Okay. A chocolate
and a strawberry. Poor Merilee. Poor Merilee what? I don’t know. I just feel sorry
for her. She’s all alone,
all the time. Look, don’t. Because while you’re
worrying about her,
she’s studying. Come on. Okay, the Townshend Acts. Come on you’re the one
who said you wanted to win. The Townshend Acts.
1767. Boston Massacre? 1770. Intolerable Acts? 1774. (KNOCKING ON DOOR) Oh, just a second. Woo-hoo-hoo! Say, did you leave
any in the library? Oh, Merilee Kalisher
already checked
out the best ones. Shall I hold all
incoming calls? Unless it’s fire, flood
or earthquakes. Earthquake jokes are not
appreciated in this state. How about dinner? Slip it under the door. Easy for you to say. Oh, is your meeting over? Yeah. How are things at the
Pasadena Posies? Fine. Kate, what do you
know about cookies? How to bake or
how to eat? How about how to sell? Oh, Posie Pralines? That time has
rolled around again. Yes and there’s an award
given in my group for the person who
sells the most cookies. But I’m a rookie of a bunch
of seasoned cookie pros. Well, the first thing to
remember is to be
polite and smile. Hello, it’s Posie Praline
time again. May I interest you
in a box? Now you try. Hi, it’s Posie Praline
time again. May I interest you in a box? Why yes. In fact, I’ll
take a dozen. This is going to be
easier than I thought. One two three… Caught by the cookie monster. Hi, Buddy. This is Earth calling
Buddy Lawrence. Do you copy? Martin Van Buren. Hey, stranger. We missed you at dinner. Your father, in case
you’ve forgotten. You’ll see plenty of me
after the competition. We both want you to know
whether you win or not, we won’t give your
room to anyone else. What? What your mother is trying to
say is that we know you put a tremendous effort into
this, and we are proud of you no matter what happens. I’m gonna win. It’s that important
to you? Yes. Ah well, that calls
for a little strategy. Strategy? Yeah. The first thing you have to
do is make your opponents think that you know
more than they do. Well, I do. The only thing I’m worried
about is Merilee Kalisher. Merilee Kalisher can
take care of herself. You’ve got to psyche yourself
up into a winning mentality. Strategy. That’s the
name of the game. Isn’t that funny. I thought all you needed
to know were the
answers to the questions. A little strategy won’t hurt. Yeah. Thanks. I’ll keep that in mind, Dad. I wish you could be there. I wish I could, too,
but I can’t get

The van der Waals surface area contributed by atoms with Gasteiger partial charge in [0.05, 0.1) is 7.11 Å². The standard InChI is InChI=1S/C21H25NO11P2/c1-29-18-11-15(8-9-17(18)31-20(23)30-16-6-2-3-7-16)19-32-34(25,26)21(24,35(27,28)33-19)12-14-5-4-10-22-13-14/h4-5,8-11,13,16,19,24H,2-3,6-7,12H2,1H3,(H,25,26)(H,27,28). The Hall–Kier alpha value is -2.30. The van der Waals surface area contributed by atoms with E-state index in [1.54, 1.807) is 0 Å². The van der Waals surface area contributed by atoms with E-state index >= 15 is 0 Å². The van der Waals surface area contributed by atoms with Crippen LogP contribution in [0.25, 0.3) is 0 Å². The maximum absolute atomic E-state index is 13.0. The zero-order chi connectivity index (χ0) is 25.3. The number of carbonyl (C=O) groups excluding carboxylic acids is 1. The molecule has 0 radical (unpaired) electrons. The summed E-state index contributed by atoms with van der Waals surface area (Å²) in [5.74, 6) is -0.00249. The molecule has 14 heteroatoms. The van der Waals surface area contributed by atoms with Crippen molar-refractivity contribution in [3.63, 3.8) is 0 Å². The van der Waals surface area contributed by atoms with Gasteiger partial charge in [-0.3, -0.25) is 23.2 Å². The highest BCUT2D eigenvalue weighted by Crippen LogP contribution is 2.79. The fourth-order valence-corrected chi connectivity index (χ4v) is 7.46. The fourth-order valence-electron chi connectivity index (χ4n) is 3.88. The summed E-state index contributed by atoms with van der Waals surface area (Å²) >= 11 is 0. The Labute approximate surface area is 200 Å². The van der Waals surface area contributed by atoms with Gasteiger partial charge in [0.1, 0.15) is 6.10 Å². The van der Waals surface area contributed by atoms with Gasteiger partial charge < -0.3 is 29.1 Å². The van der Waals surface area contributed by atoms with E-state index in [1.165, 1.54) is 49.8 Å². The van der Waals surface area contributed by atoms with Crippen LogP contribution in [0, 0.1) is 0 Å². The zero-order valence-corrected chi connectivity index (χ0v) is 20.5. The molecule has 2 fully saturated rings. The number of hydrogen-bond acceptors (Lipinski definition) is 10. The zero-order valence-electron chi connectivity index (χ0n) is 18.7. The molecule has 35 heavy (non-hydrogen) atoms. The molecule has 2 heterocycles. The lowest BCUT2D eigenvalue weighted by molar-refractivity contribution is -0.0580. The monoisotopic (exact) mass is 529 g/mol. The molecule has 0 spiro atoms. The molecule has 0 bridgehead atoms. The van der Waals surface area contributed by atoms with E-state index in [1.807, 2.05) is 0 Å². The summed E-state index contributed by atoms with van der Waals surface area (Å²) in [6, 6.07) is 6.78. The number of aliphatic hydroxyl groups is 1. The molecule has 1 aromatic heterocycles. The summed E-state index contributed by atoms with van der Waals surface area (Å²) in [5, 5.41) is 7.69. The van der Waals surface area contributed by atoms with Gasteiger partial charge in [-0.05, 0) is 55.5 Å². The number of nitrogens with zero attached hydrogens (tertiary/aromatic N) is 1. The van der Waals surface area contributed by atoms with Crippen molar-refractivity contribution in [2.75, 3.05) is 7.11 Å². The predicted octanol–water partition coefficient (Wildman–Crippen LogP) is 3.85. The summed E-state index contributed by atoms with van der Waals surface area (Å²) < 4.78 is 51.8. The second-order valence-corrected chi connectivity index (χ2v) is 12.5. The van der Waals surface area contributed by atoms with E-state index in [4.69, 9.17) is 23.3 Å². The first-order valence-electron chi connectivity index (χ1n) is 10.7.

out of this meeting. Listen I’ll keep my fingers
and toes crossed for you. But you don’t need it.
You’re a shoo-in. I wish I could be
as sure as you are. Back to the books. This is a high school
competition, not the Olympics. Yeah, I know but it’s great
to see Buddy so motivated. You know, I love
cheering her on. Now I know who
these contests are for. Parents. Yeah. It’s like a pat on
the back for a
job well done. Suppose she doesn’t win? I’ll pat her back. Oh, she’ll win. Boy, I’m a wreck. Ah, I see victory
in your future. Tell that to my stomach. Breathe deep. Mom, I think I’ll go
in and get a
couple good seats. Thank you. There’s the competition. That’s Merilee Kalisher. Good luck. Um, Merilee. Quickly. The first
injunction against
striking workers, what date? Pullman Strike. 1894. That’s good. The Granger Laws
were declared
unconstitutional. When? Hi, Buddy. Hi. This is my mother. This is mine. Kate Lawrence. Martha Kalisher.
How do you do? How do you co. Oh, I think we should
be getting inside now. Good luck to you
both of you. Merilee, now please
remember, don’t
fuss with your hair. Ah, Merilee… I’ll see you inside. Merilee, don’t you think
we ought to review the grievances against
George the third? Mother, I know them. Just to be on
the safe side. Mother, I have
to go in now. Merilee… Should be an
exciting afternoon. Yes. Well luckily, Merilee is the top student
in her history class. I have every confidence. I wish she had taken
some time to review
the colonial grievances. She’ll be fine. After all, they’re not
expected to know everything. Well, Merilee has been taught
to expect that of herself. Excuse me. All right, Tony,
you’re next. Remember you have
five seconds to answer. In the late nineteenth
century a reform group fought corruption
in political office. nQme that reform group. It was the… The… Um… Merilee Kalisher, can you